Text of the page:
America’s last hometown, a former Methodist summer camp, gears up for its annual festival. The Chautauqua production is a surreal fantasy depicting the Legend of Blue Willow, her royal court and their families. All roles are played by local Caucasians. Thousands crowd grassy parks, steep beach, granite shoreline. Priceless real estate once overlooked a settlement of Chinese fishermen. They have vanished since their village was destroyed by mysterious conflagration. The audience observes Princess Topaz fleeing forced marriage to a rich old Mandarin as decreed by T’so Ling, her father. Red and gold lanterns decorate porches, storefronts, dangle from balconies, hang within rigging. Circling boats search Lover’s Point Lagoon for the runaway who intends suicide, but is saved by the discovery of poor scholar Chang, her humble lover. They reunite, transform into Monarch butterflies, flutter skyward from their pursuers. Above Monterey Bay, brilliant fireworks burst, silver sparks shower.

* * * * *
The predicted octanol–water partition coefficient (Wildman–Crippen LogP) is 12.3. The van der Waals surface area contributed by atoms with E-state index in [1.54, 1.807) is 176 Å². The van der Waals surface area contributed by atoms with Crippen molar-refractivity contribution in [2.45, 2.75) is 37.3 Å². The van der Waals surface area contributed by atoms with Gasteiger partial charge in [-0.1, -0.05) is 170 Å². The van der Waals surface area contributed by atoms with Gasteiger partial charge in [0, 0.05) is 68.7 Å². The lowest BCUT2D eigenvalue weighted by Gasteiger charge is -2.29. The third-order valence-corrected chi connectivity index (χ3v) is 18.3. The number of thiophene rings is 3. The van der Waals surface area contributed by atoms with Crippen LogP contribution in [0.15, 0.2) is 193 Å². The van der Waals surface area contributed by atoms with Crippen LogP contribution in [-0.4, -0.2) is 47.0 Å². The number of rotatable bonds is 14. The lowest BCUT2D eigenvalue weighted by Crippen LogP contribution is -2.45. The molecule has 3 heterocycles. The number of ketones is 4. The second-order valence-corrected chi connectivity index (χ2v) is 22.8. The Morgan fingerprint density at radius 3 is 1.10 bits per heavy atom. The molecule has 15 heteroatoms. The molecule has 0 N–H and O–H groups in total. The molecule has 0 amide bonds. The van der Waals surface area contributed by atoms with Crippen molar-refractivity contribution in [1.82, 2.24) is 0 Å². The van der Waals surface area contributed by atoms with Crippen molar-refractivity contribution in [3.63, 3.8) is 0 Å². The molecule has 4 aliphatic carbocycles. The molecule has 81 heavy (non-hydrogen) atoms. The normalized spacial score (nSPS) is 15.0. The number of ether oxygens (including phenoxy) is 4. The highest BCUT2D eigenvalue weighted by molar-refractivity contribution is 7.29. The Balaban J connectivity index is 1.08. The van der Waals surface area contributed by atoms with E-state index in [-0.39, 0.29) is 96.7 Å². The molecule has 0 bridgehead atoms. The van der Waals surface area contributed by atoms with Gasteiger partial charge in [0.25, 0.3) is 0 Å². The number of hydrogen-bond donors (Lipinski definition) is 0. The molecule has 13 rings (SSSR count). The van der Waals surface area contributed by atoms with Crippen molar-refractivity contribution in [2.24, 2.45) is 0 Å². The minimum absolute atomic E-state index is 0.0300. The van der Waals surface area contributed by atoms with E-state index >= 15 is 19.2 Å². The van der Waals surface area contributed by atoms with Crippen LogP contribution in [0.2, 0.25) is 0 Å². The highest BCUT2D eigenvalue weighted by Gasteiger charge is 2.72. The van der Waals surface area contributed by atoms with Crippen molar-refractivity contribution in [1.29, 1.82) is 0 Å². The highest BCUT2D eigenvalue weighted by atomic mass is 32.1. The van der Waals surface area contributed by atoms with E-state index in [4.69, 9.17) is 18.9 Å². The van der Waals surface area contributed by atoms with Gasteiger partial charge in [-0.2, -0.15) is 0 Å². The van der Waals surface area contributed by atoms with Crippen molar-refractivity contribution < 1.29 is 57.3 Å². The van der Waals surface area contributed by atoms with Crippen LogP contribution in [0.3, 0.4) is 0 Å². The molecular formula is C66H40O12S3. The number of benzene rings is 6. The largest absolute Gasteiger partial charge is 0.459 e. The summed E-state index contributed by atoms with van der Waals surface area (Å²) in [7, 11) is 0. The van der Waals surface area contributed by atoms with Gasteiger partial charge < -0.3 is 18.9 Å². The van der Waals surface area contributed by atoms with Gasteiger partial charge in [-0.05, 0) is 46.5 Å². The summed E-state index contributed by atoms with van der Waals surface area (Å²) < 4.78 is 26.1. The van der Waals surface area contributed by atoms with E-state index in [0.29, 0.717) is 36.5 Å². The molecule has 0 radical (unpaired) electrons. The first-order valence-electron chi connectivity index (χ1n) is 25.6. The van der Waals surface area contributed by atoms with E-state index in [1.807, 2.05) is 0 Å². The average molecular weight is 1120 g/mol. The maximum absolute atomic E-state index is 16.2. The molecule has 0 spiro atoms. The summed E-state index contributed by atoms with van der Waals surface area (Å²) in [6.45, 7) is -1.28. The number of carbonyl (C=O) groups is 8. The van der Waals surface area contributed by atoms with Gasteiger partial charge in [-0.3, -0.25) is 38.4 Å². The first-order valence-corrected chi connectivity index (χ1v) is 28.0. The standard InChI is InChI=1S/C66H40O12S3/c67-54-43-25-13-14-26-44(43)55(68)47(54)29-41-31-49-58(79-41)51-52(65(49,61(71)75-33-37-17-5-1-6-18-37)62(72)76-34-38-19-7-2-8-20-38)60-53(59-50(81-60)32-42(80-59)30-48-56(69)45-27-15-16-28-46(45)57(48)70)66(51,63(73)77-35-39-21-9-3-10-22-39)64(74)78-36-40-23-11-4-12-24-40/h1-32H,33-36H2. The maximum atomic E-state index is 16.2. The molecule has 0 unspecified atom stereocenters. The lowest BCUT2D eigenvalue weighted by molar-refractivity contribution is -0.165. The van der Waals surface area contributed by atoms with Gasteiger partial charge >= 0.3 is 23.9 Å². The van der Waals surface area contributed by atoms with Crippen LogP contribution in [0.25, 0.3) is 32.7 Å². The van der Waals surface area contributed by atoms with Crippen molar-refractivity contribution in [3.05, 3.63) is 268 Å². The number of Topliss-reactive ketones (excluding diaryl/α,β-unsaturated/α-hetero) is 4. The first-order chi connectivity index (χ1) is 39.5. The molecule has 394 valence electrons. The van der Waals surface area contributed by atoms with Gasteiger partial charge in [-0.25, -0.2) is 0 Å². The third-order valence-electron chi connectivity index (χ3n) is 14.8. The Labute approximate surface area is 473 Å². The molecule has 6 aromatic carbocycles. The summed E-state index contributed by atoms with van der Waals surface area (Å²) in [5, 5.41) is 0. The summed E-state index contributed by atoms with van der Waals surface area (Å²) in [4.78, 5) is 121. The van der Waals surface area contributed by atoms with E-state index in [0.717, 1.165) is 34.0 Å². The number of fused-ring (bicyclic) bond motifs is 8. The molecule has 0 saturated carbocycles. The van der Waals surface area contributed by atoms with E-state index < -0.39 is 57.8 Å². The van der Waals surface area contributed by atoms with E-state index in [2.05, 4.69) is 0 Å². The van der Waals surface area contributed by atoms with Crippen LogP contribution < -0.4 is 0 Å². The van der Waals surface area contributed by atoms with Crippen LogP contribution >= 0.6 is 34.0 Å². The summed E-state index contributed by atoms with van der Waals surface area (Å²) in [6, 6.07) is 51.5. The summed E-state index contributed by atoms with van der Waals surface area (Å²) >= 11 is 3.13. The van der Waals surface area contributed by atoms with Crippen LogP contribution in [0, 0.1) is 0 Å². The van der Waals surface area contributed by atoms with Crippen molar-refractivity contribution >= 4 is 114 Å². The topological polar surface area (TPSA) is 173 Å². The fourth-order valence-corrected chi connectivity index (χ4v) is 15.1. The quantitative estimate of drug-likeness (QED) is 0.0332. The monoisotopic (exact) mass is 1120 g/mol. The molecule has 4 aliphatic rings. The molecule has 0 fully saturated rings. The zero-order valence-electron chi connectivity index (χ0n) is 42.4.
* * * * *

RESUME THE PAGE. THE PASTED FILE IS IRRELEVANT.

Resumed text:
Jennifer Lagier has published eight books of poetry and in many literary magazines, taught with California Poets in the Schools, is now a retired college librarian/instructor, member of the Italian American Writers Association, co-edits Homestead Review and Monterey Poetry Review, helps coordinate monthly Monterey Bay Poetry Consortium Second Sunday readings.